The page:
Two Kinds: True Identity

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Dylan LeVine Professor Amber Day LCS 121A February 9, 2012 Yin and Yang Identity is an aspect of one’s life that must be formed on one’s own and not solely on the words or actions of others. The people around us can help build our identity, but is us who have to truly find ourselves. Two Kinds is narrated by Jing Mei Woo, a young girl whose mother pushes her to become a “prodigy child”. At first she liked the idea because she would be able to make her mother happy, but later gets locked in a struggle over her identity. People rely heavily on the way others perceive them; however your true identity is formed primarily on how you perceive yourself. As a child Jing Mei was pushed by her mother to become a prodigy child.…show more content…
The pressure to succeed as a pianist outraged Jing-Mei and brought her to her breaking point and led her to shout at her mother, “Why don't you like me the way I am? I'm not a genius! I can't play the piano. And even if I could, I wouldn't go on TV if you paid me a million dollars!"” (Tan 518). She wanted her mother to love her for who she was and not the person she was expected to be. In spite of her mother’s high expectations, Jing-Mei did everything to thwart her mother’s ambitions. Jing-Mei was determined not to become the prodigy child her mother expected her to be. Jing-Mei had not yet discovered that her own identity was split between what her mother believed her to be and what she thought she was…show more content…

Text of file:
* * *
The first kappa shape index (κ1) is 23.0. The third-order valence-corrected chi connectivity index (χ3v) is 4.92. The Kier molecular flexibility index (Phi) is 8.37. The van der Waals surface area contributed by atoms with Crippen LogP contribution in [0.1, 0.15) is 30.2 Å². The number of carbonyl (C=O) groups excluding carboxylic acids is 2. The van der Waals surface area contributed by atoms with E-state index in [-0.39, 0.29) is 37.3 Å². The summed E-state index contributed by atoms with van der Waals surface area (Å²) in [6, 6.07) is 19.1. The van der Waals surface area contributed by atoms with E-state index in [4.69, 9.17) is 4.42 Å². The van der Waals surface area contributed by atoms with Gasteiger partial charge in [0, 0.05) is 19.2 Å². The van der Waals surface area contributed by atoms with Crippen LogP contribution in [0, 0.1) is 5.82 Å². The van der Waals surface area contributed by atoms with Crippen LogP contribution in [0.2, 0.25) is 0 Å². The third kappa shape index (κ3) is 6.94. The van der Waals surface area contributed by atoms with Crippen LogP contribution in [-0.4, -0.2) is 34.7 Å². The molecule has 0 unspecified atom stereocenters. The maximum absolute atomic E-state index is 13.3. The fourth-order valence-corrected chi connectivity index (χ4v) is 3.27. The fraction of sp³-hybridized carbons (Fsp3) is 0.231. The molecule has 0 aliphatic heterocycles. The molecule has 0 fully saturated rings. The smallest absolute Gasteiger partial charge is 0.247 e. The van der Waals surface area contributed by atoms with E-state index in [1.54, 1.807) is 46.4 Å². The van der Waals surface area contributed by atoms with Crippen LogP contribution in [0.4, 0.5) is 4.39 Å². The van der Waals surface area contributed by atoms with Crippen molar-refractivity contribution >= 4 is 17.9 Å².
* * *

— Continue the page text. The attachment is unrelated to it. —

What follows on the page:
In the years that followed, I failed her so many times, each time asserting my own will, my right to fall short of expectations. I didn't get straight A’s. I didn't become class president. I didn't get into Stanford. I dropped out of college. For unlike my mother, I did not believe I could be anything I wanted to be. I could only be me (Tan 522). In Jing-Mei’s mothers effort to make her a prodigy, she actually taught her one of the most important life lessons, that is that you can not live out to the expectations of other people, that you must establish your own identity, own expectation for yourself and find happiness in being the best that you can be. When Jing-Mei’s mother passes, for the first time in quite a while Jing-Mei sat at the piano in her mother’s apartment, the same one she practiced at when she was attempting to become a prodigy child and played “Pleading Child” (Tan 523) the same piece she played at the recital. She is surprised at how easily she plays it. Upon completing it she looked on the opposite side of the music sheet “and for the first time, or so it seemed” (Tan 523) she notices a piece titled “Perfectly Contented” (Tan 523). She played this with ease also and after playing each several times she realizes “they were two halves of the same song” (Tan 523). Not too unlike her own identity which was split between what her mother wanted for her and what she thought she wanted

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